[Date Prev][Date Next] [Thread Prev][Thread Next] [Date Index] [Thread Index]

Re: Bug#571776: document symbols

On Mon, Mar 19, 2012 at 17:26:04 -0500, Jonathan Nieder wrote:

> >                    These dependencies must be added to the binary
> > 	  package when it is built, since they may change
> This means packages must not hard-code library dependencies.  It
> also seems like good policy, but I suspect it would render packages
> such as chromium that use dlopen() and hard-code the corresponding
> library name in dependencies RC-buggy.
They're already broken.

> What about libraries like glib (assuming one only uses old symbols)
> that are never supposed to change soname?
What about them?

> [...]
> > 	  To allow these dependencies to be constructed, shared libraries
> > 	  must provide either a <file>symbols</file> file or
> > 	  a <file>shlibs</file> file, which provide information on the
> > 	  package dependencies required to ensure the presence of this
> > 	  library.
> Subject/verb agreement: s/provide/provides/
> Clarity: s/this library/interfaces provided by this library/
> > 	<p>
> > 	  These two mechanisms differ in the degree of detail that they
> > 	  provide.  A <file>symbols</file> file documents every symbol
> > 	  that is part of the library ABI and, for each, the version of
> > 	  the package in which it was introduced.
> Maybe, since minimal-version is not always the version in which the
> symbol was introduced:
> 	and, for each, a minimal version of the library needed to use
> 	that symbol, which is typically the version of the package in
> 	which it was introduced.
> [...]
> > 	  <file>shlibs<file> files also have a flawed representation of
> > 	  library SONAMEs, making it difficult to use <file>shlibs</file>
> > 	  files in some unusual corner cases.
> I'm not sure what this passage is referring to.  Can you say more?
> (Maybe in a footnote.)
libfooN.shlibs says 'libfoo N' not the actual SONAME, so if the SONAME
doesn't match one of the two expected formats (libfoo-N.so or
libfoo.so.N) it can't be represented.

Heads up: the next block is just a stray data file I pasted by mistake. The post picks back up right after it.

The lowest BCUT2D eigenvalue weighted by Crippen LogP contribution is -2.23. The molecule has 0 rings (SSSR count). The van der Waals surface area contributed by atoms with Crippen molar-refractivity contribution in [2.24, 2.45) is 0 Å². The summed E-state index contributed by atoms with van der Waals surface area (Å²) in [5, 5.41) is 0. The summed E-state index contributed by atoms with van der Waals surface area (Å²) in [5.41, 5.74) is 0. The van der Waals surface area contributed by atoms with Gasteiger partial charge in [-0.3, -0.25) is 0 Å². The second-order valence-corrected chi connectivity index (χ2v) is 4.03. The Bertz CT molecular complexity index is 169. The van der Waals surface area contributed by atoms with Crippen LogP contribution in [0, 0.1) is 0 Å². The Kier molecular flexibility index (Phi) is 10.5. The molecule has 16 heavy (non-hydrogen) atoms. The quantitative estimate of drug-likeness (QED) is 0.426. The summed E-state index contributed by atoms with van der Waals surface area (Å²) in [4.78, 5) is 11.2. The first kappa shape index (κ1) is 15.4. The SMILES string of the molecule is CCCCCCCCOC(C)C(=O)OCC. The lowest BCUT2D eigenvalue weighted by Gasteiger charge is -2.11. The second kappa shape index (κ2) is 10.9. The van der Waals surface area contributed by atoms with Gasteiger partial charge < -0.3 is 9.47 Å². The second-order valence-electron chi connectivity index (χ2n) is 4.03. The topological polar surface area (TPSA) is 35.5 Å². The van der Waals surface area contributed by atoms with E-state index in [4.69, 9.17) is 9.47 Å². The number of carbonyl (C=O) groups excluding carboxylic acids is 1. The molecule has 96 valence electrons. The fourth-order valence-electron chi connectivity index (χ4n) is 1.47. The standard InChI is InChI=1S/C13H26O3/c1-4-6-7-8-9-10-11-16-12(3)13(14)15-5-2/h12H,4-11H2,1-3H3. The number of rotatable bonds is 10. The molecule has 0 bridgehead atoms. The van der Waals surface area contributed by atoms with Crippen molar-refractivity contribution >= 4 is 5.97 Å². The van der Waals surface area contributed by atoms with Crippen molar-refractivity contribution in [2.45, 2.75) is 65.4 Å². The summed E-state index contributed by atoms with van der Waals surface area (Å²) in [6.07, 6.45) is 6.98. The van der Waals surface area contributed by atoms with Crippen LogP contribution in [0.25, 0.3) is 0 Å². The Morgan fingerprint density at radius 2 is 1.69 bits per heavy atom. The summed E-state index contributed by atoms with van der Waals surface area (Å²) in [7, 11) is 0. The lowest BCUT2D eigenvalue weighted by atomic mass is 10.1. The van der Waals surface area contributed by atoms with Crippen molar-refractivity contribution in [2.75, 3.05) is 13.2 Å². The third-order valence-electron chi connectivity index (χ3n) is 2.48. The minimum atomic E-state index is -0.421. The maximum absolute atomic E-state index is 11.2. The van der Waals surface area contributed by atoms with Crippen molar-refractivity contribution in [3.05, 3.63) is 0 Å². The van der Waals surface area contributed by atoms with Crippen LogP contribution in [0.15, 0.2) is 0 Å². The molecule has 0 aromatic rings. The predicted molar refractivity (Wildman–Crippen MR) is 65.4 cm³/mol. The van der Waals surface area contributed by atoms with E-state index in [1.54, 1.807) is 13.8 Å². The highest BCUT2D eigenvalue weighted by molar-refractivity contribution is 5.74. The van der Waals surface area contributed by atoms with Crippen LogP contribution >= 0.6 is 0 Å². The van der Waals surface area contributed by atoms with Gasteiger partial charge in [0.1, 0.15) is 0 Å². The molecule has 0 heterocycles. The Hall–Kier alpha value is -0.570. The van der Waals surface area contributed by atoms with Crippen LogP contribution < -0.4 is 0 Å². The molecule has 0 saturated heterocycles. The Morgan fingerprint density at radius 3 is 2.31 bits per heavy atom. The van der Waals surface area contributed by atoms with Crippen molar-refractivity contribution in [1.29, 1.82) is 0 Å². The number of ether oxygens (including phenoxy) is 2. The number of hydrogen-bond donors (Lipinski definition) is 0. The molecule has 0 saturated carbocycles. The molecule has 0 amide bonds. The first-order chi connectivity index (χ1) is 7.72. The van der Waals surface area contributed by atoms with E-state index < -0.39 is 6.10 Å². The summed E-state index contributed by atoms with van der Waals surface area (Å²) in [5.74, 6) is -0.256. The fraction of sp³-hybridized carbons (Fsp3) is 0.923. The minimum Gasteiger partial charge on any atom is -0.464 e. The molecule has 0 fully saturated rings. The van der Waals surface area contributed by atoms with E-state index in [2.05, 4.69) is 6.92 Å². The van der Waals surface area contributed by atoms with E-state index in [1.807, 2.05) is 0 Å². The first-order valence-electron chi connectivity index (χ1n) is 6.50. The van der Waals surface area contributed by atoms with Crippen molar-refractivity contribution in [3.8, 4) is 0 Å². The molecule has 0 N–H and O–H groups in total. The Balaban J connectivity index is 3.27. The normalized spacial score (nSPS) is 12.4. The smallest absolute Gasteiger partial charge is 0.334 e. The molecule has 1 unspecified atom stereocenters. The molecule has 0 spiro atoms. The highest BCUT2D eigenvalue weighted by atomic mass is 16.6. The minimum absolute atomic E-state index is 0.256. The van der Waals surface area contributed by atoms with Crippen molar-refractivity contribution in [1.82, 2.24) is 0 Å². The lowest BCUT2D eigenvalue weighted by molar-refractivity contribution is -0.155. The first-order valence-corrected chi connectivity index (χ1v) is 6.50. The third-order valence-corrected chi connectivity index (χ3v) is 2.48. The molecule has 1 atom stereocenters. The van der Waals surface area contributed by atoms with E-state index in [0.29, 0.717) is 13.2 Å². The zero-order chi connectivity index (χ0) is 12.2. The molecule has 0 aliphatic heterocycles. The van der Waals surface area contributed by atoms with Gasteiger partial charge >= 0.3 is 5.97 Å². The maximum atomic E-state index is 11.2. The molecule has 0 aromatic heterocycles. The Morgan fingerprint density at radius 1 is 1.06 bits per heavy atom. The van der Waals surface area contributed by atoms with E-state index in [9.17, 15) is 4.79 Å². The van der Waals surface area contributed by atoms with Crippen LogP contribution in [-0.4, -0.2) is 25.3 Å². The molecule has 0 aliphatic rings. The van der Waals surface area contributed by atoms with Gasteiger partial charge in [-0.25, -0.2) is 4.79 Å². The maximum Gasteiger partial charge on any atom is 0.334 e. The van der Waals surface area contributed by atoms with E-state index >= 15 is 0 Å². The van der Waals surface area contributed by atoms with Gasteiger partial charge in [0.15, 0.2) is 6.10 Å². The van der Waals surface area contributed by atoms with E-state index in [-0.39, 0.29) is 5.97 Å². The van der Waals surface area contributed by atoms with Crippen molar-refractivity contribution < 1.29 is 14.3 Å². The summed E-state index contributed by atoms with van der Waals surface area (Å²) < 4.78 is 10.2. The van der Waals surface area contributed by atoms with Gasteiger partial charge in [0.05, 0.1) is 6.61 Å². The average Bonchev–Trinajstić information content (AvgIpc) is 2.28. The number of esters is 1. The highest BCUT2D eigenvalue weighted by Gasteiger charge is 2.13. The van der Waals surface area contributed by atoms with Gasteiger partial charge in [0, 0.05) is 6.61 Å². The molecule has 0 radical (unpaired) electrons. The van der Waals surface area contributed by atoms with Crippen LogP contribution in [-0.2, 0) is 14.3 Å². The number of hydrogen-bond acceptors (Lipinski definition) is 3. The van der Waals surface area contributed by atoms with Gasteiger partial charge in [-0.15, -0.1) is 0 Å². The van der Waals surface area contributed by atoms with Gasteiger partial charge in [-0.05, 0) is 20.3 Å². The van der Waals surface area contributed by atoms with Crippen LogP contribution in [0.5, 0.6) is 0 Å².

> [...]
> > 	                                                         udebs
> > 	  must also use <file>shlibs</file>, since the udeb infrastructure
> > 	  does not use <file>symbols</file>.
> To avoid confusion it might be worth forbidding symbols files in
> udebs, or at least symbols files without a corresponding shlibs file
> accompanying them.
That makes no sense.  udebs don't have those files, when building an
udeb the dependency information is read from the shlibs files of the
debs corresponding to the libraries you depend on.

> [...]
> > 	                                               If you have
> > 	    multiple binary packages, you will need to
> > 	    call <prgn>dpkg-shlibdeps</prgn> on each one which contains
> > 	    compiled libraries or binaries, using the <tt>-T</tt> option
> > 	    to the <tt>dpkg</tt> utilities to specify a
> > 	    different <file>substvars</file> file for each binary
> > 	    package.<footnote>
> An alternative is to clear substvars between builds of different
> binary packages.
Who does that?  I don't think it's necessary to document all the twisted
ways to make things not break.

> [...]
> > 	    loads <tt>libbar</tt>.  A package should depend on the
> > 	    libraries it directly uses, but not the libraries it
> > 	    indirectly uses.
> Pedantry: what if my package uses the same library both directly and
> indirectly?  "but not the libraries it only uses indirectly" would
> avoid that question.
> > 	    There are two types of ABI changes: ones that are
> > 	    backward-compatible and ones that are not.  An ABI change is
> > 	    backward-compatible if any binary was linked with the previous
> > 	    version of the shared library will still work correctly with
> > 	    the new version of the shared library.  Adding new symbols to
> > 	    the shared library is a backward-compatible change.  Removing
> > 	    symbols from the shared library is not.
> If I remove a symbol that was documented to be private or change
> the behavior of a function when given invalid arguments, is that a
> backward-compatible change?
> If I add change the implementation in such a way that the library
> becomes so large that some large programs cannot use it any more, is
> that a backward-incompatible change?
I'm not sure policy should go into such details.  And anyway, that's
answered by the previous sentence (an incompatible change is one that
breaks reverse deps).  The last two are simple examples.


Attachment: signature.asc
Description: Digital signature

Reply to: